Kroc was a hard worker, driven mainly by the thought of making money. Early on in his career he would be regularly working 19 hour days in two jobs. The first of which was playing the piano on a radio show in the evenings and secondly as a paper cup salesman, which he had selected because he “sensed from the outset that paper cups were part of the way America was headed.”
Kroc left the paper cup company to move into Milk Shake Multimixers as he saw this as a more profitable business. However, he didn’t own the Multimixer contract personally; it belonged to his employer, Lily Tulip Cup. Af ter a while he was experiencing success selling Multimixers, but as only a 40% owner his previous employer was still effectively his boss. He offered to buy their 60% off them, and they demanded $68,000 for their share. After re-mortgaging his house to pay off the amount, he writes how this for him was the first stage of grinding it out.
Upon hearing about the San Bernadino McDonald’s restaurant buying a lot of Multimixers, Kroc flew out to meet the owners and was taken by the whole operation straight away. Mac and Dick McDonald founded this restaurant in 1940, starting life as a typical drive-in. The brothers realized that they were working hard just to stay in one place. They weren’t building volume even though their parking lot was always full. So they did something revolutionary and fraught with danger. They closed that successful restaurant in 1948 and reopened it a short time later with a radically different kind of operation. It was a restaurant stripped down to the minimum in service and menu, the prototype for legions of fast-food restaurants.
The brothers after some apprehension agreed to let Kroc be the one to start opening new stores. Kroc writes: “When I flew back to Chicago that fateful day in 1954, I had a freshly signed contract with the McDonald brothers in my briefcase. I was a battle-scarred veteran of the business wars, but I was still eager to go into action. I was 52 years old. I had diabetes and incipient arthritis. I had lost my gall bladder and most of my thyroid gland in earlier campaigns. But I was convinced that the best was still ahead of me. I was still green and growing.”
The success of McDonalds hinged on three very simple principles which Kroc employed effectively, the first of which was assembly line production. The first well-known implementation of this was by Henry Ford in his making of the Model T. As a result of developments in this method, Ford's cars came off the line in three minute intervals. It is therefore no surprise that Kroc moulded this idea into an efficiency tool in the food industry.
The second principle being a quality french fry, which he found to be less straight forward than you might imagine. When setting up his first McDonald’s restaurant Kroc discovered after following the McDonald brothers’ recipe step by step a “perfectly fine looking, golden brown potato that snuggled up against the palate with a taste like… well, like mush.” He consulted with the ‘Potato and Onion Association’, as we all would have done I am sure. At first they were baffled, but soon discovered how potatoes improve in flavour as they dry out after being dug, leading Kroc to devise a curing system of his own.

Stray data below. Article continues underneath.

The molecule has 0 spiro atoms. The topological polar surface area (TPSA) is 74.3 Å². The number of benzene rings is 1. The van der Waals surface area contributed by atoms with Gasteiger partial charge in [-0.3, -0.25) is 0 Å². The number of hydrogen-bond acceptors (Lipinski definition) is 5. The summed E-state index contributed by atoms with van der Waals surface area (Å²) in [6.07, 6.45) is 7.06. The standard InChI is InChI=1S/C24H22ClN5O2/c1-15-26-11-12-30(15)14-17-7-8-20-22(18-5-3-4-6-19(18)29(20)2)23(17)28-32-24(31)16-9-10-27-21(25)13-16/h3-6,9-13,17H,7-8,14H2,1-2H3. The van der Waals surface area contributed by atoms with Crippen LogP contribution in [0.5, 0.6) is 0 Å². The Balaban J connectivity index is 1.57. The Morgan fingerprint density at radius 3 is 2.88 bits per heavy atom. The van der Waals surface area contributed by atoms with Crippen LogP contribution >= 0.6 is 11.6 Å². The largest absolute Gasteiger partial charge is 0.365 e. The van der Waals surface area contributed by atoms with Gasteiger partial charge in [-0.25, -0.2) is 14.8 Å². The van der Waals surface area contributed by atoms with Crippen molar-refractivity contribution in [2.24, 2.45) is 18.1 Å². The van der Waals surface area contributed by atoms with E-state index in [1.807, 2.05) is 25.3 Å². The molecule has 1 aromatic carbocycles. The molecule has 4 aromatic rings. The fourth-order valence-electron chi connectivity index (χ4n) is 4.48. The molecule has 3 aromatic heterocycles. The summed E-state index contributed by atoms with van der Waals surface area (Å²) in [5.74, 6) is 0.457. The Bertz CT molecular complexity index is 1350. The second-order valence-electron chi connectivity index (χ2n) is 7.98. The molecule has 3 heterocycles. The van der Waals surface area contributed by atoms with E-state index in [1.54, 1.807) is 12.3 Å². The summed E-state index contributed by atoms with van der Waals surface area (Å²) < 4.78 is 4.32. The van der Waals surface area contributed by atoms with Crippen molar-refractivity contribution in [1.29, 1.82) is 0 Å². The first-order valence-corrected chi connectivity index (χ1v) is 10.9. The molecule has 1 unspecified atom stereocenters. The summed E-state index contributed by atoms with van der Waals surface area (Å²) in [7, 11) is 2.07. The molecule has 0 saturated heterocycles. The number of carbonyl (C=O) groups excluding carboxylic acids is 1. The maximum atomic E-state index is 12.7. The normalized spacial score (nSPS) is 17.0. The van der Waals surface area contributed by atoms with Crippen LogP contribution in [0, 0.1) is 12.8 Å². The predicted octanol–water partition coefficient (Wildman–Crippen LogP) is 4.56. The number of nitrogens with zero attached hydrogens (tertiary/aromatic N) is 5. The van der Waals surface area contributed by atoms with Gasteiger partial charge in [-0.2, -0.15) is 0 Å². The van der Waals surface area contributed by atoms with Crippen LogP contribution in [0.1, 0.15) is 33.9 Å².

The third and final principle was a solid franchise model, creating a culture of small businessmen, many of whom operated several McDonald’s at once. Each franchisee pays a percentage of its gross sales to the McDonald’s corporation. The percentage was 1.9% when McDonald’s started, and by the time Kroc was writing his autobiography, which was 1977, it was 11.9%.
Kroc said that it would usually take less than two years for a site to be made available for the applicant. The applicant would then have to do another 500 hours working in a McDonald’s restaurant. Then they attended Hamburger University where “we award them a Bachelor of Hamburgerology degree with a minor in french fries.”
Despite having a very friendly and humorous writing style, one gets the feeling that Kroc is a ruthless businessman and possibly one you would not like to cross. He looked after loyal workers but had no issues in cutting ties with past friends who turned against him in business, or for that matter, wives who were surplus to requirements. Writing of a man who attempted to steal one o f his paper cup money making schemes “I couldn’t listen for a moment when he called later to plead for a chance to get into McDonald’s. A good executive does not like mistakes. He will allow his subordinates an honest mistake once in a while, but he will never condone or forgive dishonesty”.
There is a lot to be learned from his considered, calculated, but at times callous operating style. I would, however, love to read the accounts of his life from the perspective of those he has crossed. I suspect it would paint a far less glamorous picture.
The JM Finn book club, consisting of a dozen or so investment professionals across the firm, was conceived in 2017 with the hope being that, month by month, some of the wisdom of investing gurus such as Warren Buffet, Charlie Munger, and Mohnish Pabrai, might rub off on their eager selves.